You are very weird. There was a report a couple of years ago that the average U.S. home has more TVs than people. (I can't guarantee the methodology, but I don't think they did anything really stupid like divide the total number of TVs by the total number of people.) People have TVs in the family room/den, the kitchen, 1 or more bedrooms, etc. Not me, but people.


Posted by: Sir Kraab | Link to this comment | 02- 4-09 11:32 AM
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51: "There is no right to free TV."

Pfui. We got that right, or its tradeable value, when we gave up the right to broadcast freely.

Low power to the people!


Posted by: clew | Link to this comment | 02- 4-09 11:36 AM
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I think he was implying that anyone with enough TV interest to have multiple TVs has cable or satellite -- for the last decade or so, broadcast reception has been limited to households who really didn't care much about TV, and so only had one. I'm not sure I buy it, but there's an argument there.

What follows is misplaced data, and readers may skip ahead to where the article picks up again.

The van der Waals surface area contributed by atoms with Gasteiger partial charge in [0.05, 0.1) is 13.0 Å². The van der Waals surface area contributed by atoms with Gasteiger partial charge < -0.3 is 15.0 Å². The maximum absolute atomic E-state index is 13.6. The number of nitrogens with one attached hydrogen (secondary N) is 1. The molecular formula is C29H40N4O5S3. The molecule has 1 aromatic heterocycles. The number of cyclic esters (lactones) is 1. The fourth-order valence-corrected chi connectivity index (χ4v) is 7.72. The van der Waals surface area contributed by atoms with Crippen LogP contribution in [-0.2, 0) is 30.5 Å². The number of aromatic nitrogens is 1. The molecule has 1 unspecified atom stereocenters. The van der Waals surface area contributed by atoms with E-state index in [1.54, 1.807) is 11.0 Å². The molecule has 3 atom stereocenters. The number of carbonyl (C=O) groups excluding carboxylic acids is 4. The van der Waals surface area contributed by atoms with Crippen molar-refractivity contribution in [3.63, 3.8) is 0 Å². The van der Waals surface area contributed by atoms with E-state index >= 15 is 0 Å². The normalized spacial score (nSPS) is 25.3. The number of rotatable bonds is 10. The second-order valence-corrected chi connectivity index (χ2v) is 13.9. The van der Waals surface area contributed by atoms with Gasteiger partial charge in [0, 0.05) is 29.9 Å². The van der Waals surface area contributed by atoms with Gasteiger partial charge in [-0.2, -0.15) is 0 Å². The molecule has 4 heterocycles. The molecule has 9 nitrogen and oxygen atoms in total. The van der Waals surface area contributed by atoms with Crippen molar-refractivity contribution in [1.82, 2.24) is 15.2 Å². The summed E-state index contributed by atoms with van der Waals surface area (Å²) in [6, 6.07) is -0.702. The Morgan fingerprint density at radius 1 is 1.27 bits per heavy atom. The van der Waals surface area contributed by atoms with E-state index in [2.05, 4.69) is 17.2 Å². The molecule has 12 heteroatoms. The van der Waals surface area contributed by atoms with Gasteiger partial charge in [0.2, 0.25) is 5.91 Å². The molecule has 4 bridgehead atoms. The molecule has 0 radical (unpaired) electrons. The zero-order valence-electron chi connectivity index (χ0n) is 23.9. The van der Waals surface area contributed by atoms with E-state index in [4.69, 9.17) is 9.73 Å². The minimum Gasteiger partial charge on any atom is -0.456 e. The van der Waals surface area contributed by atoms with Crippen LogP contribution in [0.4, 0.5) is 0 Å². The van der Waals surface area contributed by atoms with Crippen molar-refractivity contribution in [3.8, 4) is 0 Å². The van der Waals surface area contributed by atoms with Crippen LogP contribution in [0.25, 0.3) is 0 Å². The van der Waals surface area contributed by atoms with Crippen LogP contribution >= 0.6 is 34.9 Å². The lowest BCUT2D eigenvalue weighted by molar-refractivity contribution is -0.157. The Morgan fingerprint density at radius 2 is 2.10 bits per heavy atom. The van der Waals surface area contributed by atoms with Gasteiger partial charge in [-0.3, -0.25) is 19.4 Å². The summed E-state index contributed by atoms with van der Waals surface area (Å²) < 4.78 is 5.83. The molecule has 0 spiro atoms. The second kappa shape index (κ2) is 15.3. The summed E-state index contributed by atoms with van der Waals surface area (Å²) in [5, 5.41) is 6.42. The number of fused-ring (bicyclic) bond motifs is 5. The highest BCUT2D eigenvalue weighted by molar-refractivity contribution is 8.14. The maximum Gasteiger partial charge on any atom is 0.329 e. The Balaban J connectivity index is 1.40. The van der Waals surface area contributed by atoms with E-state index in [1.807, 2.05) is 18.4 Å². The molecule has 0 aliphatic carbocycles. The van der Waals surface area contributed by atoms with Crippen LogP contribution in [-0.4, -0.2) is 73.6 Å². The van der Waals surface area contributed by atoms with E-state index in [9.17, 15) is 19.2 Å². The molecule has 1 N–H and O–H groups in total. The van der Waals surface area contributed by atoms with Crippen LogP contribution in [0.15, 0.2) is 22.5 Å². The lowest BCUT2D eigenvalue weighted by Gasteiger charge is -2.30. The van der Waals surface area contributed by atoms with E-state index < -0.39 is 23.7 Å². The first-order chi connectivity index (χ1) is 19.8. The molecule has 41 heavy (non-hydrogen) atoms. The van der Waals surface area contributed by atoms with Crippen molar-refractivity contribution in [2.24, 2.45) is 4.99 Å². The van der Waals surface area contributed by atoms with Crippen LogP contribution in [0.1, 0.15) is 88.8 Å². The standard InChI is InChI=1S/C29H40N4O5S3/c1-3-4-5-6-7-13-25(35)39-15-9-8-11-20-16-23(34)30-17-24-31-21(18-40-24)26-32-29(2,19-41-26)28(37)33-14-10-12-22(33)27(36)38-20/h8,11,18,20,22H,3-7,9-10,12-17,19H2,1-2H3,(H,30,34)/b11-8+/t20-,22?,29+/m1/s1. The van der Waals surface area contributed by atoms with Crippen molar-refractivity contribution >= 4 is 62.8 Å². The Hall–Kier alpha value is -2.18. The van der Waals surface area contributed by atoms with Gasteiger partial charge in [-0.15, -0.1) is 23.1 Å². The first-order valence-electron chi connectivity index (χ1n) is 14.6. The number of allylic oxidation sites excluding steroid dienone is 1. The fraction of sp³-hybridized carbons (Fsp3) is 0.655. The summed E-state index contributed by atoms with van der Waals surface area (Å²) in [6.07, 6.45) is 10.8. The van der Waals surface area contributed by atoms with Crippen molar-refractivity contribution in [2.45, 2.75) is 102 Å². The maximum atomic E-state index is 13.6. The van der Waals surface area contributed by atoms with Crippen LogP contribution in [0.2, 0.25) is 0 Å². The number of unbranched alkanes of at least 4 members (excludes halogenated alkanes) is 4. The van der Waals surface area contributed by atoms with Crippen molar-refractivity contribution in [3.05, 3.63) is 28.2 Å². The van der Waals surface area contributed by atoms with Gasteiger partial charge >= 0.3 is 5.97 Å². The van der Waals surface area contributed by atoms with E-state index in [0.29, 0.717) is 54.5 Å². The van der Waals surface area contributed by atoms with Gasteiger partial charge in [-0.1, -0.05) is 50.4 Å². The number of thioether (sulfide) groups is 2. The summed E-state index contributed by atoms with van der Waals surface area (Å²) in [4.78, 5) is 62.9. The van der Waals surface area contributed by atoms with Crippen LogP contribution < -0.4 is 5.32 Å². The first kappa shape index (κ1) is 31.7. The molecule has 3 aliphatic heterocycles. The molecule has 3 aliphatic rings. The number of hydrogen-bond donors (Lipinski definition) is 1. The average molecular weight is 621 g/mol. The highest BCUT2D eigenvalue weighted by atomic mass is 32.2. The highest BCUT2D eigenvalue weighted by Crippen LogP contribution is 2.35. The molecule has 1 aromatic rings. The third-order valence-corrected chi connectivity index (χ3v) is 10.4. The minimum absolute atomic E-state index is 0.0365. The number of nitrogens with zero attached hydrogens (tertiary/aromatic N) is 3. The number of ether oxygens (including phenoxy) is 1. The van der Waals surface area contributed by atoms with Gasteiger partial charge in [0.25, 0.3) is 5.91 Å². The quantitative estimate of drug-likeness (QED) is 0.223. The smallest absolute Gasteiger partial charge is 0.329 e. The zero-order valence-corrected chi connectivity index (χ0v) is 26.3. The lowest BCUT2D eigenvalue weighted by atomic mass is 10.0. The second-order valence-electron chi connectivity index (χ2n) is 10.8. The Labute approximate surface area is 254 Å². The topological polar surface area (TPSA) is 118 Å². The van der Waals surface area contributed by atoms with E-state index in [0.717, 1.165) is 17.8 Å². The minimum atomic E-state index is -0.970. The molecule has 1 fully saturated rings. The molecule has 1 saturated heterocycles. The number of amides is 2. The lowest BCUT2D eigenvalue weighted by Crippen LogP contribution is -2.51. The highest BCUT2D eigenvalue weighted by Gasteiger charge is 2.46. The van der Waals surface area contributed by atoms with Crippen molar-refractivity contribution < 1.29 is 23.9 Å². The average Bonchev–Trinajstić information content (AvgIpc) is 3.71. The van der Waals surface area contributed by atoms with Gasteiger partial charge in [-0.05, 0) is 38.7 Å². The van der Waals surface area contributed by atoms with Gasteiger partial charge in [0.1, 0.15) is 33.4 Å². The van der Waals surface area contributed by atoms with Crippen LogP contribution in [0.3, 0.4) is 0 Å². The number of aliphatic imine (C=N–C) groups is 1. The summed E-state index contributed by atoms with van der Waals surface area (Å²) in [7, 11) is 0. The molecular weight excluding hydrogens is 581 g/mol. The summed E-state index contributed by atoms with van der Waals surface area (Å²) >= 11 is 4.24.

Posted by: LizardBreath | Link to this comment | 02- 4-09 11:36 AM
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We have 3 in a house of 2. 1 for watching in bed, 1 in the living room, 1 in the basement mostly for playing Wii.


Posted by: Di Kotimy | Link to this comment | 02- 4-09 11:36 AM
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We don't have cable, so one roommate picked up a converter box the other day. The picture is really great when it works, but for a couple of channels it's really dicey adjusting the rabbit ears to get anything besides digital mess.


Posted by: Bave Dee | Link to this comment | 02- 4-09 11:36 AM
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96: Yes, in my opinion. I wasn't optimistic about Obama, but I was willing to have my mind changed.

Considering that what I want is the marginalization of the Republican Party, and what he wants (and ran on) was post-partisanship, there's no reason to be surprised. The hard part is that there's no reason to believe that Obama has a real clue about the present economic crisis. All the evidence is that his playbook was written before the shit hit the fan, and that he's sticking to it.

I still hate Democrats.


Posted by: John Emerson | Link to this comment | 02- 4-09 11:42 AM